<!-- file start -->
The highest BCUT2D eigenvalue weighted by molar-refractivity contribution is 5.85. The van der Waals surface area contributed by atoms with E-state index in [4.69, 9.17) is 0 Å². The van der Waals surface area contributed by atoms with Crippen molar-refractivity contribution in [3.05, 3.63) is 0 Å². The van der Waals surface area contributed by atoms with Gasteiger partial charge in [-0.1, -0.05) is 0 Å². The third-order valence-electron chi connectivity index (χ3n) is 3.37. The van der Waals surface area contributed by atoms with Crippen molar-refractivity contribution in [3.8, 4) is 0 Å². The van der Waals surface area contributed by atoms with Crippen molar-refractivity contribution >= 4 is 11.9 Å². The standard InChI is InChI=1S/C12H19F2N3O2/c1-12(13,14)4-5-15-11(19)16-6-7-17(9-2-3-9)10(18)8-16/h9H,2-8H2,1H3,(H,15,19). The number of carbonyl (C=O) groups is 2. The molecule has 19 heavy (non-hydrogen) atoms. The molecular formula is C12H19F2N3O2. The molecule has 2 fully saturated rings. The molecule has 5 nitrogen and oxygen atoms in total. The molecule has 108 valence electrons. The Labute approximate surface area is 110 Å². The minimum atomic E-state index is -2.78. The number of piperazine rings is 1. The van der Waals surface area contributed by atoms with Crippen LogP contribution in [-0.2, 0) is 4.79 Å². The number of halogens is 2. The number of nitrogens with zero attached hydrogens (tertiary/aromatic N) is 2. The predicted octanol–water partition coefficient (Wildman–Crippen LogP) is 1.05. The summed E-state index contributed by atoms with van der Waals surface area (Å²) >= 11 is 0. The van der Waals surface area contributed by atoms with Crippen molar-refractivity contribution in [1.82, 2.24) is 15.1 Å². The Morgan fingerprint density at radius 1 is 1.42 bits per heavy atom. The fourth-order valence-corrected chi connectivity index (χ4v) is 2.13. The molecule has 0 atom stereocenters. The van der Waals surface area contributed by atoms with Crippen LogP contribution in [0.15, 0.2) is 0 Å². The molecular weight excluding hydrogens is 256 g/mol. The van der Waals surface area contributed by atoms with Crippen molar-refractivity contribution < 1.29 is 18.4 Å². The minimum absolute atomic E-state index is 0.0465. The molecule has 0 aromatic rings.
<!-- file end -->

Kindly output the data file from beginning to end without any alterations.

The highest BCUT2D eigenvalue weighted by molar-refractivity contribution is 5.85. The van der Waals surface area contributed by atoms with E-state index in [4.69, 9.17) is 0 Å². The van der Waals surface area contributed by atoms with Crippen molar-refractivity contribution in [3.05, 3.63) is 0 Å². The van der Waals surface area contributed by atoms with Gasteiger partial charge in [-0.1, -0.05) is 0 Å². The third-order valence-electron chi connectivity index (χ3n) is 3.37. The van der Waals surface area contributed by atoms with Crippen molar-refractivity contribution in [3.8, 4) is 0 Å². The van der Waals surface area contributed by atoms with Crippen molar-refractivity contribution >= 4 is 11.9 Å². The standard InChI is InChI=1S/C12H19F2N3O2/c1-12(13,14)4-5-15-11(19)16-6-7-17(9-2-3-9)10(18)8-16/h9H,2-8H2,1H3,(H,15,19). The number of carbonyl (C=O) groups is 2. The molecule has 19 heavy (non-hydrogen) atoms. The molecular formula is C12H19F2N3O2. The molecule has 2 fully saturated rings. The molecule has 5 nitrogen and oxygen atoms in total. The molecule has 108 valence electrons. The Labute approximate surface area is 110 Å². The minimum atomic E-state index is -2.78. The number of piperazine rings is 1. The van der Waals surface area contributed by atoms with Crippen LogP contribution in [-0.2, 0) is 4.79 Å². The number of halogens is 2. The number of nitrogens with zero attached hydrogens (tertiary/aromatic N) is 2. The predicted octanol–water partition coefficient (Wildman–Crippen LogP) is 1.05. The summed E-state index contributed by atoms with van der Waals surface area (Å²) >= 11 is 0. The van der Waals surface area contributed by atoms with Crippen molar-refractivity contribution in [1.82, 2.24) is 15.1 Å². The Morgan fingerprint density at radius 1 is 1.42 bits per heavy atom. The fourth-order valence-corrected chi connectivity index (χ4v) is 2.13. The molecule has 0 atom stereocenters. The van der Waals surface area contributed by atoms with Crippen LogP contribution in [0.15, 0.2) is 0 Å². The molecular weight excluding hydrogens is 256 g/mol. The van der Waals surface area contributed by atoms with Crippen molar-refractivity contribution < 1.29 is 18.4 Å². The minimum absolute atomic E-state index is 0.0465. The molecule has 0 aromatic rings.